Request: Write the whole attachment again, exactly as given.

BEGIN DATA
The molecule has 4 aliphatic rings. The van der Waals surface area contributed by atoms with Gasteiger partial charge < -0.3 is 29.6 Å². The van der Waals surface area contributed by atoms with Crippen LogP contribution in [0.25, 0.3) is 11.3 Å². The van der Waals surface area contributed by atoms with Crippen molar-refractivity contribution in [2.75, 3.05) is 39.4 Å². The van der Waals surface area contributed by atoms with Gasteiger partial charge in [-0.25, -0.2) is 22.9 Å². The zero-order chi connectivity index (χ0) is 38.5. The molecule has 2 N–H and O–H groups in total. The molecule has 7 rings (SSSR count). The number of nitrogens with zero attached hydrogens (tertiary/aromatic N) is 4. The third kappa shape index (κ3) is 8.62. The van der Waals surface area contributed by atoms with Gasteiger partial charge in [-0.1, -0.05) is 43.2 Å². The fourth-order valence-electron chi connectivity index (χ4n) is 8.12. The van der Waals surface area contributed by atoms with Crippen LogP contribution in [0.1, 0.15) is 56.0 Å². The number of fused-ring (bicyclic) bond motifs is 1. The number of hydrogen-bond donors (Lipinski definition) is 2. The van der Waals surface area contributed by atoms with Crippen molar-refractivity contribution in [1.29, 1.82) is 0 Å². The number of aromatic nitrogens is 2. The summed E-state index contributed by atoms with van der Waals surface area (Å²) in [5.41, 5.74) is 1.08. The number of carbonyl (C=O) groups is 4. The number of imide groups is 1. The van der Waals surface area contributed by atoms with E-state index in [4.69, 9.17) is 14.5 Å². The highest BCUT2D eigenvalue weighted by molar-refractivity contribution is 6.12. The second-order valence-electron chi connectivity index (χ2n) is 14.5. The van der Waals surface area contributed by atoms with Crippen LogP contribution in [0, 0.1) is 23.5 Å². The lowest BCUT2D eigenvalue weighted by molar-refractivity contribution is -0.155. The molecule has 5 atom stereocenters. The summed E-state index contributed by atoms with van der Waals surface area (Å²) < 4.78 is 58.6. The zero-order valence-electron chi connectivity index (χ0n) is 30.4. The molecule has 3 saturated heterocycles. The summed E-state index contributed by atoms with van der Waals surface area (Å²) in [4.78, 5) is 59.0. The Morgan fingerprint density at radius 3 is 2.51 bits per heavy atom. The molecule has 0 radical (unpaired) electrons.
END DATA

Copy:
The molecule has 4 aliphatic rings. The van der Waals surface area contributed by atoms with Gasteiger partial charge < -0.3 is 29.6 Å². The van der Waals surface area contributed by atoms with Crippen LogP contribution in [0.25, 0.3) is 11.3 Å². The van der Waals surface area contributed by atoms with Crippen molar-refractivity contribution in [2.75, 3.05) is 39.4 Å². The van der Waals surface area contributed by atoms with Gasteiger partial charge in [-0.25, -0.2) is 22.9 Å². The zero-order chi connectivity index (χ0) is 38.5. The molecule has 2 N–H and O–H groups in total. The molecule has 7 rings (SSSR count). The number of nitrogens with zero attached hydrogens (tertiary/aromatic N) is 4. The third kappa shape index (κ3) is 8.62. The van der Waals surface area contributed by atoms with Gasteiger partial charge in [-0.1, -0.05) is 43.2 Å². The fourth-order valence-electron chi connectivity index (χ4n) is 8.12. The van der Waals surface area contributed by atoms with Crippen LogP contribution in [0.1, 0.15) is 56.0 Å². The number of fused-ring (bicyclic) bond motifs is 1. The number of hydrogen-bond donors (Lipinski definition) is 2. The van der Waals surface area contributed by atoms with Crippen molar-refractivity contribution in [1.29, 1.82) is 0 Å². The number of aromatic nitrogens is 2. The summed E-state index contributed by atoms with van der Waals surface area (Å²) in [5.41, 5.74) is 1.08. The number of carbonyl (C=O) groups is 4. The number of imide groups is 1. The van der Waals surface area contributed by atoms with E-state index in [4.69, 9.17) is 14.5 Å². The highest BCUT2D eigenvalue weighted by molar-refractivity contribution is 6.12. The second-order valence-electron chi connectivity index (χ2n) is 14.5. The van der Waals surface area contributed by atoms with Crippen LogP contribution in [0, 0.1) is 23.5 Å². The lowest BCUT2D eigenvalue weighted by molar-refractivity contribution is -0.155. The molecule has 5 atom stereocenters. The summed E-state index contributed by atoms with van der Waals surface area (Å²) < 4.78 is 58.6. The zero-order valence-electron chi connectivity index (χ0n) is 30.4. The molecule has 3 saturated heterocycles. The summed E-state index contributed by atoms with van der Waals surface area (Å²) in [4.78, 5) is 59.0. The Morgan fingerprint density at radius 3 is 2.51 bits per heavy atom. The molecule has 0 radical (unpaired) electrons.